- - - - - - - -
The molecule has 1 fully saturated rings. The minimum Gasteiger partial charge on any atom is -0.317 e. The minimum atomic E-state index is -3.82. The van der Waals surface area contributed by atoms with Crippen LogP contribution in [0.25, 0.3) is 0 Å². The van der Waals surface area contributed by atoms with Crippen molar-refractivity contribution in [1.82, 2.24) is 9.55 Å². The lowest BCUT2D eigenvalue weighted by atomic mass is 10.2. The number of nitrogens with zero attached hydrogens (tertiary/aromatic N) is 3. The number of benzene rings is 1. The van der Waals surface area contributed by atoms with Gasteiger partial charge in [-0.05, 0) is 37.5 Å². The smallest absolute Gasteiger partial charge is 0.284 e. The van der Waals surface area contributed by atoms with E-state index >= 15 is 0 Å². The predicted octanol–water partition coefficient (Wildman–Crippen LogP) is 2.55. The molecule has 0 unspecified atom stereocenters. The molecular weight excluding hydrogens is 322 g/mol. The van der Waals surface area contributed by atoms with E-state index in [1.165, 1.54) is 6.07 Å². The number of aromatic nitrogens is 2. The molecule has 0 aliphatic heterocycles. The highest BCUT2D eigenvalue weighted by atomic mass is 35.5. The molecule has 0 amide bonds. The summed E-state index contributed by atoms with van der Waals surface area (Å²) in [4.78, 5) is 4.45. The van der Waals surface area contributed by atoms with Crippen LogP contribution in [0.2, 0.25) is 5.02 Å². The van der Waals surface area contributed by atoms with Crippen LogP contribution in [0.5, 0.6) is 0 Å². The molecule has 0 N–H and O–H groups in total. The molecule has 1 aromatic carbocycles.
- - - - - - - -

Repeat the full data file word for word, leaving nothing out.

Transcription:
The molecule has 1 fully saturated rings. The minimum Gasteiger partial charge on any atom is -0.317 e. The minimum atomic E-state index is -3.82. The van der Waals surface area contributed by atoms with Crippen LogP contribution in [0.25, 0.3) is 0 Å². The van der Waals surface area contributed by atoms with Crippen molar-refractivity contribution in [1.82, 2.24) is 9.55 Å². The lowest BCUT2D eigenvalue weighted by atomic mass is 10.2. The number of nitrogens with zero attached hydrogens (tertiary/aromatic N) is 3. The number of benzene rings is 1. The van der Waals surface area contributed by atoms with Gasteiger partial charge in [-0.05, 0) is 37.5 Å². The smallest absolute Gasteiger partial charge is 0.284 e. The van der Waals surface area contributed by atoms with E-state index >= 15 is 0 Å². The predicted octanol–water partition coefficient (Wildman–Crippen LogP) is 2.55. The molecule has 0 unspecified atom stereocenters. The molecular weight excluding hydrogens is 322 g/mol. The van der Waals surface area contributed by atoms with E-state index in [1.165, 1.54) is 6.07 Å². The number of aromatic nitrogens is 2. The molecule has 0 aliphatic heterocycles. The highest BCUT2D eigenvalue weighted by atomic mass is 35.5. The molecule has 0 amide bonds. The summed E-state index contributed by atoms with van der Waals surface area (Å²) in [4.78, 5) is 4.45. The van der Waals surface area contributed by atoms with Crippen LogP contribution in [0.2, 0.25) is 5.02 Å². The van der Waals surface area contributed by atoms with Crippen LogP contribution in [0.5, 0.6) is 0 Å². The molecule has 0 N–H and O–H groups in total. The molecule has 1 aromatic carbocycles.